Although we don't believe in timing the market or panicking over market movements, we do like to keep an eye on big changes -- just in case they're material to our investing thesis.

What: Shares of AMR (NYSE: AMR), parent of bankrupt American Airlines, soared as much as 28% in early trading but gave up most of that gain by the closing bell. The stock finished up 3%.

So what: While analysts are touting the opportunity AMR's bankruptcy represents for peers US Airways (NYSE: LCC), Delta (NYSE: DAL), and United Continental (NYSE: UAL), investors were encouraged by American's initial cost-saving moves -- including a plan to surrender 24 shorter-haul aircraft to save on leases and storage.

Now what: American also plans to shed leases for space at Chicago's Midway airport and a base station in Kansas City, Mo., Reuters reported. Smart. Both American and United already call Chicago's O'Hare a hub, which makes Midway overflow. Yet I'm also not sure it matters. AMR's bankruptcy is likely to cancel the shares -- any play on them now is a sure loser unless you're buying to flip. Do you agree? Did you buy today? Please weigh in using the comments box below.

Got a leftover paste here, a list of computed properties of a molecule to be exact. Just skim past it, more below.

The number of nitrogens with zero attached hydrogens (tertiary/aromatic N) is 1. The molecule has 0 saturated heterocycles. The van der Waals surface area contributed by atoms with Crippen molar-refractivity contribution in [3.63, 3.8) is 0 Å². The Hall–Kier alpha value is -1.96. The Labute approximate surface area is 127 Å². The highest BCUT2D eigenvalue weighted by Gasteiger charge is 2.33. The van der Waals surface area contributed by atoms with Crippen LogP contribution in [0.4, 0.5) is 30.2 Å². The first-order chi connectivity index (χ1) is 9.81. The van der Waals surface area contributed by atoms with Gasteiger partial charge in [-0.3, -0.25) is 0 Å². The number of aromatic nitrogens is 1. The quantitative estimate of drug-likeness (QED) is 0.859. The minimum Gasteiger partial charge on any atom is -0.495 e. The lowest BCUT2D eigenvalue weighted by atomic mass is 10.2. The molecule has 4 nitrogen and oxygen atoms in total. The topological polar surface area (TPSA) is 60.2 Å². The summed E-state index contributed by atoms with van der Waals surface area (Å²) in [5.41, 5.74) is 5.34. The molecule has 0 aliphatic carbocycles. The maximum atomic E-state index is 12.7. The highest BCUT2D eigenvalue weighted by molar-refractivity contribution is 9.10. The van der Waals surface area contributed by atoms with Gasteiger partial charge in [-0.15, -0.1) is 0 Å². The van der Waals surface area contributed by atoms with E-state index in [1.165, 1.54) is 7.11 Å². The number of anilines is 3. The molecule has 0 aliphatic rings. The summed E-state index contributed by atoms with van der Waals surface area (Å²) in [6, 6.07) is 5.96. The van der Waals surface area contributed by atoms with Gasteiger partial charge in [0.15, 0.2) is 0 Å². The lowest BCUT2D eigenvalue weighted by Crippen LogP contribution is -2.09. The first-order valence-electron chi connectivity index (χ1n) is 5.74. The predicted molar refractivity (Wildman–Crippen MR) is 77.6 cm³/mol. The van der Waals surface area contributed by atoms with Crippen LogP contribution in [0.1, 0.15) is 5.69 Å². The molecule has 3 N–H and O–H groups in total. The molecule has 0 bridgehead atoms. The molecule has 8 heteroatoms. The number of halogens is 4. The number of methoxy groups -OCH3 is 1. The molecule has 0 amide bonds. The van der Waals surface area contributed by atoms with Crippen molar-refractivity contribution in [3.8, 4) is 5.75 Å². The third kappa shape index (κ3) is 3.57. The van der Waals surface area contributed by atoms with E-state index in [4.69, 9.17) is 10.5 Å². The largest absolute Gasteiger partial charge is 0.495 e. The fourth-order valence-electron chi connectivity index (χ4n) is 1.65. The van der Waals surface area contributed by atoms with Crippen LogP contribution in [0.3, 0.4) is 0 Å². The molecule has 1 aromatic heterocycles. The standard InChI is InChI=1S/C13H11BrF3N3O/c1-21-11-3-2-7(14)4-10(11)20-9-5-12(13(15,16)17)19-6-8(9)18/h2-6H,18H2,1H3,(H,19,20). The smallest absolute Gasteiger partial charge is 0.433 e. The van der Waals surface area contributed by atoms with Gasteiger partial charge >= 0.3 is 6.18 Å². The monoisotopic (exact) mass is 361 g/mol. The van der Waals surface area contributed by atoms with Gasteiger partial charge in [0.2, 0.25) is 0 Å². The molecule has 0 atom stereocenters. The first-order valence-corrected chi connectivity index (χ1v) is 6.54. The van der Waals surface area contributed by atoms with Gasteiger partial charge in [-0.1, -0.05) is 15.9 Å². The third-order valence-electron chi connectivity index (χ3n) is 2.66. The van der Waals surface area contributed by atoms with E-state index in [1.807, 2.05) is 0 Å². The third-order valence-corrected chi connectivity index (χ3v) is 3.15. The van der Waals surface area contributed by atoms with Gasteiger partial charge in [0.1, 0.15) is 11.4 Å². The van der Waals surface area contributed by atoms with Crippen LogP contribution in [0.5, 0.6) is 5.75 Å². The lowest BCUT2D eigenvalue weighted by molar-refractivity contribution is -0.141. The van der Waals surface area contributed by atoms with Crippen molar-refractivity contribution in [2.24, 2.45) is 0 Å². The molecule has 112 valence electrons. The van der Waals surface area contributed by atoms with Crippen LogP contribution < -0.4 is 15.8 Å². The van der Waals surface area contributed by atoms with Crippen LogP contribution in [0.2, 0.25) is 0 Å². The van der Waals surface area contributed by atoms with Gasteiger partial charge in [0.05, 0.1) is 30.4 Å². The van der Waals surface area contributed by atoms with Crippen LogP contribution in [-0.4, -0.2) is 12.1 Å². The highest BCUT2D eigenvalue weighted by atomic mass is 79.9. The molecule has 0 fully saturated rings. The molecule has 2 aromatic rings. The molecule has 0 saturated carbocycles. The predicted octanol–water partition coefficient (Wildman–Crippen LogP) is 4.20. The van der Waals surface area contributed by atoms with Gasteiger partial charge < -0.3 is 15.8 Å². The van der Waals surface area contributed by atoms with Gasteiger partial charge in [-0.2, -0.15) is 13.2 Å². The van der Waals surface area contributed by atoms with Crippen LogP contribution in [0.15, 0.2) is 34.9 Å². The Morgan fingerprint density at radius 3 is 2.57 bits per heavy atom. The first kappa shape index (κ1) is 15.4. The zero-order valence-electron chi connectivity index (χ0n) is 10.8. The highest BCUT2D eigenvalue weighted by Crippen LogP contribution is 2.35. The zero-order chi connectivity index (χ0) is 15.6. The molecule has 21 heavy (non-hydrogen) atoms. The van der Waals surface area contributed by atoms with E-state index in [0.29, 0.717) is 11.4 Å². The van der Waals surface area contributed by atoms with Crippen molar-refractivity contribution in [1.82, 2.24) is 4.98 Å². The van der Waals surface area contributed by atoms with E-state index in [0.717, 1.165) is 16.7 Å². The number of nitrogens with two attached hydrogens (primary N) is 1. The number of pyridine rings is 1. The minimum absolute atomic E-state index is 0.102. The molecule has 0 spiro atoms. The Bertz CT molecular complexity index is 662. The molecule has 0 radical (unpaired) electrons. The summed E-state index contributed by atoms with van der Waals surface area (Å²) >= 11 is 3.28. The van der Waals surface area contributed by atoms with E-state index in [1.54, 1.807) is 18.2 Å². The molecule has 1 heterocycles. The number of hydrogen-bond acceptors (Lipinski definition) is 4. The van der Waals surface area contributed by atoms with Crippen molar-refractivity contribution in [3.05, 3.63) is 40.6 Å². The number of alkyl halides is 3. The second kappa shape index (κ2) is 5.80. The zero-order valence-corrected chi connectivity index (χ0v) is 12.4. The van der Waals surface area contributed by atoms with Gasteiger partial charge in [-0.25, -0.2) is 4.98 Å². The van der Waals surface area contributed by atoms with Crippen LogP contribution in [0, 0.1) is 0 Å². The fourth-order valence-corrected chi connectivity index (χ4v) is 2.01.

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This article represents the opinion of the writer, who may disagree with the “official” recommendation position of a Motley Fool premium advisory service. We’re motley! Questioning an investing thesis -- even one of our own -- helps us all think critically about investing and make decisions that help us become smarter, happier, and richer.